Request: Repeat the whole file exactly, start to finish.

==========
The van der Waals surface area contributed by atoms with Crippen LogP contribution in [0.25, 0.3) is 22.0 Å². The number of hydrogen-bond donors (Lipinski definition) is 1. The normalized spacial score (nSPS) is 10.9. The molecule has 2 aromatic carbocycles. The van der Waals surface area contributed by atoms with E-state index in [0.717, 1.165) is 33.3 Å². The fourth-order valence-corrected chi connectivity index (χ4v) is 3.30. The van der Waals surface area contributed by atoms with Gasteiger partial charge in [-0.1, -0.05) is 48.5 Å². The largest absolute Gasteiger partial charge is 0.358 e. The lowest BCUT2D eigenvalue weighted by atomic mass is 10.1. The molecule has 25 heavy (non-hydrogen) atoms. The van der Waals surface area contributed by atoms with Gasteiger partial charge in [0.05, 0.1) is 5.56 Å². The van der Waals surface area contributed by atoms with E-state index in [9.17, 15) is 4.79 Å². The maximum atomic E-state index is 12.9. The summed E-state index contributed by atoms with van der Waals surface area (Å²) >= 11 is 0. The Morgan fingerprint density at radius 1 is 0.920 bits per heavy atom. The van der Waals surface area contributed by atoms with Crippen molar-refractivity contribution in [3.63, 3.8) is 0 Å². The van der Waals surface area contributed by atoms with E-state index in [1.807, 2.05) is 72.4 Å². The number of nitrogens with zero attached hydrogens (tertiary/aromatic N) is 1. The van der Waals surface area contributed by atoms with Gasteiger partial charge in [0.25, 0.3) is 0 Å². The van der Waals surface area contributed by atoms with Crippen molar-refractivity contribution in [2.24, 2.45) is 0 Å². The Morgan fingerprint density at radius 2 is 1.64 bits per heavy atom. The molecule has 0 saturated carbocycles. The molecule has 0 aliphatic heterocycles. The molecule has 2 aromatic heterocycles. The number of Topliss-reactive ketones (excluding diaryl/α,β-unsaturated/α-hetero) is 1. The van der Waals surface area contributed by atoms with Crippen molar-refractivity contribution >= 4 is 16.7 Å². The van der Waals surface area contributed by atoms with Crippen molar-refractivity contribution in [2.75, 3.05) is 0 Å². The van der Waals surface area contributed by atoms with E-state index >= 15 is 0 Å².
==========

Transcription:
The van der Waals surface area contributed by atoms with Crippen LogP contribution in [0.25, 0.3) is 22.0 Å². The number of hydrogen-bond donors (Lipinski definition) is 1. The normalized spacial score (nSPS) is 10.9. The molecule has 2 aromatic carbocycles. The van der Waals surface area contributed by atoms with E-state index in [0.717, 1.165) is 33.3 Å². The fourth-order valence-corrected chi connectivity index (χ4v) is 3.30. The van der Waals surface area contributed by atoms with Gasteiger partial charge in [-0.1, -0.05) is 48.5 Å². The largest absolute Gasteiger partial charge is 0.358 e. The lowest BCUT2D eigenvalue weighted by atomic mass is 10.1. The molecule has 25 heavy (non-hydrogen) atoms. The van der Waals surface area contributed by atoms with Gasteiger partial charge in [0.05, 0.1) is 5.56 Å². The van der Waals surface area contributed by atoms with E-state index in [9.17, 15) is 4.79 Å². The maximum atomic E-state index is 12.9. The summed E-state index contributed by atoms with van der Waals surface area (Å²) >= 11 is 0. The Morgan fingerprint density at radius 1 is 0.920 bits per heavy atom. The van der Waals surface area contributed by atoms with Crippen molar-refractivity contribution in [3.63, 3.8) is 0 Å². The van der Waals surface area contributed by atoms with E-state index in [1.807, 2.05) is 72.4 Å². The number of nitrogens with zero attached hydrogens (tertiary/aromatic N) is 1. The van der Waals surface area contributed by atoms with Gasteiger partial charge in [0.25, 0.3) is 0 Å². The van der Waals surface area contributed by atoms with Crippen molar-refractivity contribution in [2.24, 2.45) is 0 Å². The Morgan fingerprint density at radius 2 is 1.64 bits per heavy atom. The molecule has 0 saturated carbocycles. The molecule has 0 aliphatic heterocycles. The molecule has 2 aromatic heterocycles. The number of Topliss-reactive ketones (excluding diaryl/α,β-unsaturated/α-hetero) is 1. The van der Waals surface area contributed by atoms with Crippen molar-refractivity contribution >= 4 is 16.7 Å². The van der Waals surface area contributed by atoms with Crippen molar-refractivity contribution in [2.75, 3.05) is 0 Å². The van der Waals surface area contributed by atoms with E-state index >= 15 is 0 Å².